- Questions have been swirling about explosions at a Russian base in Crimea since early August.
- Russia called them accidents, while others suggested Ukrainian special forces may have been involved.
- Ukrainian military leaders said in an op-ed on Wednesday that it was a series of missile strikes.
Mysterious and damaging explosions at a Russian airbase far from the front lines in occupied Crimea last month were part of a combined attack involving a "series of successful missile strikes" meant to bring the consequences of Russia's unprovoked war in Ukraine closer to home for the Russian people, Ukrainian military officials revealed on Wednesday.
The war in Ukraine is "remote" for many "average Russians" living in Russia and Russian-controlled areas, Gen. Valeriy Zaluzhnyi, the commander-in-chief of the Armed Forces of Ukraine; and Lt. Gen. Mykhailo Zabrodskyi, first deputy chairman of the Ukrainian parliament's National Security, Defense, and Intelligence Committee; wrote in an op-ed.
Because of the distance, "they perceive not so painfully all the losses, failures, and most importantly, costs of this war in all its senses," the two military officials wrote in a post published by Ukraine's state news agency Ukrinform.
The pair explained that there have been efforts to "physically transfer the zone of hostilities to the temporarily occupied territory" of Crimea, most notably through a series of missile strikes "on the enemy's Crimea-based air bases, first of all, the Saki airfield."
They said that should the war continue into 2023, the aim will be to "make these experiences even sharper and more tangible for the Russians and for other occupied regions, despite the massive distance to the targets."
The first official explanation for the attacks
Wednesday's op-ed appears to mark the first public acknowledgement of not only Ukraine's involvement in the attack on Saki Air Base but also the first official explanation of how Ukraine executed the attack, which the Russians characterized as an accidental ammunition dump explosion.
Russia's Saki Air Base near Novofedorivka erupted in explosions on August 9, sparking speculation of Ukrainian involvement even as Russia downplayed the incident, which was later followed by explosions elsewhere.
Ukraine didn't take credit for the blasts, which officials say knocked out 10 Russian Su-24 and Su-30M aircraft. Western intelligence said it crippled the combat capability of the naval aviation elements of the Black Sea fleet.
But a number of unnamed Ukrainian officials hinted at Ukrainian involvement in comments to the media.
A Ukrainian government official told the Washington Post that the attack on Saki was carried out by special forces, while a Ukrainian presidential advisor suggested it was hit by either ranged weaponry or local partisans, according to the Associated Press.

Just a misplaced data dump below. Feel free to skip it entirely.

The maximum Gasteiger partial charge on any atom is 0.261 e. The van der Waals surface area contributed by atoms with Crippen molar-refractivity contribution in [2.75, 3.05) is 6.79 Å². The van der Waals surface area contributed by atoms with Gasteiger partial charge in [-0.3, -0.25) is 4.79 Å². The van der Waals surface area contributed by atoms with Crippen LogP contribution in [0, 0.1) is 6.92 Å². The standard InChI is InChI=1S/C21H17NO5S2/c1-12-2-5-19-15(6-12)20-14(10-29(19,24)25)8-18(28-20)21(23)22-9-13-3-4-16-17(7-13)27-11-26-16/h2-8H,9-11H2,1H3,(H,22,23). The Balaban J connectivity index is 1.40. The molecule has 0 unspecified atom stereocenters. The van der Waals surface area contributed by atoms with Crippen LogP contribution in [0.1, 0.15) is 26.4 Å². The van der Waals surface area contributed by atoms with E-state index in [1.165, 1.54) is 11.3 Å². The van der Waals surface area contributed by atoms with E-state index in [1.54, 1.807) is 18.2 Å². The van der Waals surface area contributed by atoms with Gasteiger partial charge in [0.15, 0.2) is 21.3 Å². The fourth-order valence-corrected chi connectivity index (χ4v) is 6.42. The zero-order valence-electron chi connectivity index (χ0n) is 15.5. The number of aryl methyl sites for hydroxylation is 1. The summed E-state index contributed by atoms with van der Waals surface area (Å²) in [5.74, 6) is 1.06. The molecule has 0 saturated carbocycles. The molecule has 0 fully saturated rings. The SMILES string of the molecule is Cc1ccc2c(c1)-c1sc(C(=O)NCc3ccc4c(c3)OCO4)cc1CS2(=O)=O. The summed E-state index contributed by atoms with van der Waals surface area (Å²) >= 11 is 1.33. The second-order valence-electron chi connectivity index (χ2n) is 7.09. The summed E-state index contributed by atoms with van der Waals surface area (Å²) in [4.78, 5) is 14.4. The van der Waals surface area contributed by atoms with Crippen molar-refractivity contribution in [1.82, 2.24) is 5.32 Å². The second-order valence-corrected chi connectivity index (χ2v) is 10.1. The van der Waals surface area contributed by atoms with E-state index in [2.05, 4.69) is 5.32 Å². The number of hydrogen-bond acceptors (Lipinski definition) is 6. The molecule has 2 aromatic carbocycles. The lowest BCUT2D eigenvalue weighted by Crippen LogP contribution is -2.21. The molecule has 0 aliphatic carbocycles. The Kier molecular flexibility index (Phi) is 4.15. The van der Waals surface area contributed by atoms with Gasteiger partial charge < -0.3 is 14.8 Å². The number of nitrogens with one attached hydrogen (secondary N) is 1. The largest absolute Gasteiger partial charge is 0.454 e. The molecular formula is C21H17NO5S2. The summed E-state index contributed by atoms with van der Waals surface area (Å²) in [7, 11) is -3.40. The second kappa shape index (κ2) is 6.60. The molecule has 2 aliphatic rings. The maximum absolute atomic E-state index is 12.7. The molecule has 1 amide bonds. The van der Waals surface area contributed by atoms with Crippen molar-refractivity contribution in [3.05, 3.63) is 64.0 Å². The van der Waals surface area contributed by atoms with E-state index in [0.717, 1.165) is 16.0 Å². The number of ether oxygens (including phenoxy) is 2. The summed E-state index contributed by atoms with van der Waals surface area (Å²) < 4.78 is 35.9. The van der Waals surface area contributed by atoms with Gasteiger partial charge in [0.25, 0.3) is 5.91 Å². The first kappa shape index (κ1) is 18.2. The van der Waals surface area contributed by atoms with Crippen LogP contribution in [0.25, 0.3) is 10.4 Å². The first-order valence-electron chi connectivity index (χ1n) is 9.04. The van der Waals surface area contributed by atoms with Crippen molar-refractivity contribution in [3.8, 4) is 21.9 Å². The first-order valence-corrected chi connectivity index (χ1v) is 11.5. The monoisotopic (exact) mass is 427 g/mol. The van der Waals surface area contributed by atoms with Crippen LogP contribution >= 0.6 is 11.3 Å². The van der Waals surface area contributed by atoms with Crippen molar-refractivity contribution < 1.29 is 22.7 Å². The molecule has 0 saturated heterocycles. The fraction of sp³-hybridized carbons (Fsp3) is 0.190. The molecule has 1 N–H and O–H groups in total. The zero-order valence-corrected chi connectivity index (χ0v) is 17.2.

In a different article, a US official told the Post that it appeared Ukraine had used a long-range weapon, though not one provided by the US, and a Ukrainian official told The New York Times that the explosions at the base were caused by a "a device exclusively of Ukrainian manufacture."
In an address in August, Ukrainian President Volodymyr Zelenskyy said that officials needed to keep any information they had to themselves.
An attempted blow to Russian morale
Jeffrey Edmonds, a former CIA analyst and current Russia expert at the Center for Naval Analyses, previously told Insider that the nature of the damage at the base looked like a missile strike and said that if Ukraine had carried out a long-range strike deep behind the lines, it indicated that rear positions were no longer safe havens.
—Defense of Ukraine (@DefenceU) August 9, 2022
The attacks brought the war to what Russia considers to be Russian territory, making it real for people far from the front lines.
"The picture of that is the people on the beach in Crimea, the large explosion behind them," he told Insider on Wednesday, referring to the above image that the Ukrainian military highlighted afterwards, among others.
Edmonds added that this kind of capability, which may still be very limited if it's a new Ukrainian-developed capability, will likely impact Russian morale if Ukraine develops an ability to strike areas from which Russia could previously operate with impunity.
Zaluzhnyi and Zabrodskyi called particular attention to the "impunity that the lack of physical proximity ensures," arguing "this is the true Center of Gravity for the enemy" and that Ukraine has "no right to leave it without proper attention."
The Ukrainian officials stressed the need to focus on and target Russia's "source of confidence, readiness, and most importantly, the need for the Russian leadership and society to support the war on Ukraine."